| Description of oceanographic conditions on the Northeast US Continental Shelf during 2016 - :20057 | National Marine Fisheries Service (NMFS)
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Description of oceanographic conditions on the Northeast US Continental Shelf during 2016
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Description of oceanographic conditions on the Northeast US Continental Shelf during 2016
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  • Description:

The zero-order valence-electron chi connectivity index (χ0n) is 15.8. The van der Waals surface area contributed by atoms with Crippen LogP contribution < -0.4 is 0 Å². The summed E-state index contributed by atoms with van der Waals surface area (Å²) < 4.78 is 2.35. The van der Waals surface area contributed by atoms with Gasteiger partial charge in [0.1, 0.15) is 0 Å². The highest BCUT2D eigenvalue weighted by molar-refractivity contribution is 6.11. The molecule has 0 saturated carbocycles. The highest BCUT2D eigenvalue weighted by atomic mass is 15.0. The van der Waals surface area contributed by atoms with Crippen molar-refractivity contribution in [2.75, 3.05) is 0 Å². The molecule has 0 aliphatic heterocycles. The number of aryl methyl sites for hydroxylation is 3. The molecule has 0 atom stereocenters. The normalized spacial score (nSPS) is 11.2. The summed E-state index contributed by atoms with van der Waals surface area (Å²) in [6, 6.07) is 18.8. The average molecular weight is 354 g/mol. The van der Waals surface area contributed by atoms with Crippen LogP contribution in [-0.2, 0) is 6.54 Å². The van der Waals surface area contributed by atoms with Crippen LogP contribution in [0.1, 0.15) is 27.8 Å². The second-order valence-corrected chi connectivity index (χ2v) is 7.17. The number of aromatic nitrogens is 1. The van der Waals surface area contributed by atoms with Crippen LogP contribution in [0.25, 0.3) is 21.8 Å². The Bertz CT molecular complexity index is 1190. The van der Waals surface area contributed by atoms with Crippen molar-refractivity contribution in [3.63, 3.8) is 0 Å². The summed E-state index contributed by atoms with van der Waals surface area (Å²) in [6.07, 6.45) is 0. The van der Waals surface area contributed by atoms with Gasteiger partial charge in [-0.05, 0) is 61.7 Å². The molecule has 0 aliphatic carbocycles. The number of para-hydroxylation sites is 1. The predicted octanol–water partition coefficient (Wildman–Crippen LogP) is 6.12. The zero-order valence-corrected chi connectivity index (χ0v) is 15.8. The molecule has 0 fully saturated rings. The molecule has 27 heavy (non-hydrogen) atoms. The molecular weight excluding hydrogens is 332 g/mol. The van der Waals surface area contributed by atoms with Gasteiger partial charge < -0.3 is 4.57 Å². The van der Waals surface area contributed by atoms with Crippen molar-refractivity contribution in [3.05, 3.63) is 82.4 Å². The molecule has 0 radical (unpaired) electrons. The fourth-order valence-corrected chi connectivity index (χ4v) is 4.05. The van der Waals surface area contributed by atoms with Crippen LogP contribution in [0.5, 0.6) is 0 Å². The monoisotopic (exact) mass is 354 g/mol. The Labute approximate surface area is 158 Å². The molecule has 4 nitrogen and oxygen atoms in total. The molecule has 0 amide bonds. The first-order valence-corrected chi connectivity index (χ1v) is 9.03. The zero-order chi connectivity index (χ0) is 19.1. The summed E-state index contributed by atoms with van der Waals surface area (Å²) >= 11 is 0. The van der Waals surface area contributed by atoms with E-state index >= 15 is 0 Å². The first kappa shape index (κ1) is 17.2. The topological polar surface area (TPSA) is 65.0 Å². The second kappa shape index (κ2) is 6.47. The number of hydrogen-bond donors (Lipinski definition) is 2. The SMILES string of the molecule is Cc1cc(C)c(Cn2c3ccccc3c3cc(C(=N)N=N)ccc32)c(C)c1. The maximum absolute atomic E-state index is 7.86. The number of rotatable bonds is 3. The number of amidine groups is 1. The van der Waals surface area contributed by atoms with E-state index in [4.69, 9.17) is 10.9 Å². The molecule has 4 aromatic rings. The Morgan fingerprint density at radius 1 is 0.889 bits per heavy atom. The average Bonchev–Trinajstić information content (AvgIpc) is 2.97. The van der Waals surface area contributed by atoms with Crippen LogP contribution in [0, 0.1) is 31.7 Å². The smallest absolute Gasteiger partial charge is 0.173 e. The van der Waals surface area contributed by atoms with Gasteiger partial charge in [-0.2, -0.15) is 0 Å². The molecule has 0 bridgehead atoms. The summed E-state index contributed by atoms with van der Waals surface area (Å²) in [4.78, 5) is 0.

Hydrographic observations from 7 surveys spanning the Northeast US Continental Shelf are combined into a descriptive overview of the oceanographic conditions observed during 2016. Temperature and salinity observations are combined into 6 bimonthly time periods to balance both the spatial coverage and temporal resolution of the data during the year. Maps of near-surface and near-bottom property distributions are presented for each bimonthly period, and time series of regional average properties are discussed for 5 geographic regions spanning the shelf: western Gulf of Maine, eastern Gulf of Maine, Georges Bank, and northern and southern Mid-Atlantic Bight. Overall, 2016 was characterized by warmer and more saline conditions than average across the region. Deep (slope) waters entering the Gulf of Maine were warmer and saltier than average,and their temperature and salinity suggest a subtropical source. Mixed layer-depths in the western Gulf of Maine were shallow during the winter of 2016, presumably a consequence of anomalously warm air temperatures that persisted over the northeastern United States during winter and suppressed winter convective overturning in the western Gulf of Maine. By contrast, during late summer, observations indicate that Gulf Stream warm core ring water intruded onto the shelf in the Mid-Atlantic Bight and through deep channels into the Gulf of Maine, leading to anomalous warming across the outer shelf off southern New England and in the deep basins of the Gulf of Maine. Such episodic events have the potential to cause significant changes in the ecosystem, including changes in nutrient availability on the shelf, the seasonal elimination of critical habitats such as the cold pool and shelf-slope front, disruption of seasonal migration cues, and an increase in the concentration of offshore larval fish on the shelf.

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